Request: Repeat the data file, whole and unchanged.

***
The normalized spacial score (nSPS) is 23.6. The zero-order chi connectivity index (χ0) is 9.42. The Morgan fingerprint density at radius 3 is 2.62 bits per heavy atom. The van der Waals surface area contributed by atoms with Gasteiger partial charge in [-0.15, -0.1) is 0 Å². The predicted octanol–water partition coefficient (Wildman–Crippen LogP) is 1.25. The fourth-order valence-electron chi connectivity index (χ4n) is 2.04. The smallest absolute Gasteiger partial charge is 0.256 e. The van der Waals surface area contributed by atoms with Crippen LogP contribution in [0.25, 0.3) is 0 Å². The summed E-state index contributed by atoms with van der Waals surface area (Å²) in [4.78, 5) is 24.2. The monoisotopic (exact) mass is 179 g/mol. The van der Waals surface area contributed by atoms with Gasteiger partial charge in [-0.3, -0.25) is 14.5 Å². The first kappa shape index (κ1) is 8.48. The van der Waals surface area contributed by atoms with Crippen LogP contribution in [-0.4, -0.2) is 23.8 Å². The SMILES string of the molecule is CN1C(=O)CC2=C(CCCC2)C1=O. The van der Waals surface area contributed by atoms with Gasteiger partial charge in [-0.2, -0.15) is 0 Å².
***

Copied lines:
The normalized spacial score (nSPS) is 23.6. The zero-order chi connectivity index (χ0) is 9.42. The Morgan fingerprint density at radius 3 is 2.62 bits per heavy atom. The van der Waals surface area contributed by atoms with Gasteiger partial charge in [-0.15, -0.1) is 0 Å². The predicted octanol–water partition coefficient (Wildman–Crippen LogP) is 1.25. The fourth-order valence-electron chi connectivity index (χ4n) is 2.04. The smallest absolute Gasteiger partial charge is 0.256 e. The van der Waals surface area contributed by atoms with Crippen LogP contribution in [0.25, 0.3) is 0 Å². The summed E-state index contributed by atoms with van der Waals surface area (Å²) in [4.78, 5) is 24.2. The monoisotopic (exact) mass is 179 g/mol. The van der Waals surface area contributed by atoms with Gasteiger partial charge in [-0.3, -0.25) is 14.5 Å². The first kappa shape index (κ1) is 8.48. The van der Waals surface area contributed by atoms with Crippen LogP contribution in [-0.4, -0.2) is 23.8 Å². The SMILES string of the molecule is CN1C(=O)CC2=C(CCCC2)C1=O. The van der Waals surface area contributed by atoms with Gasteiger partial charge in [-0.2, -0.15) is 0 Å².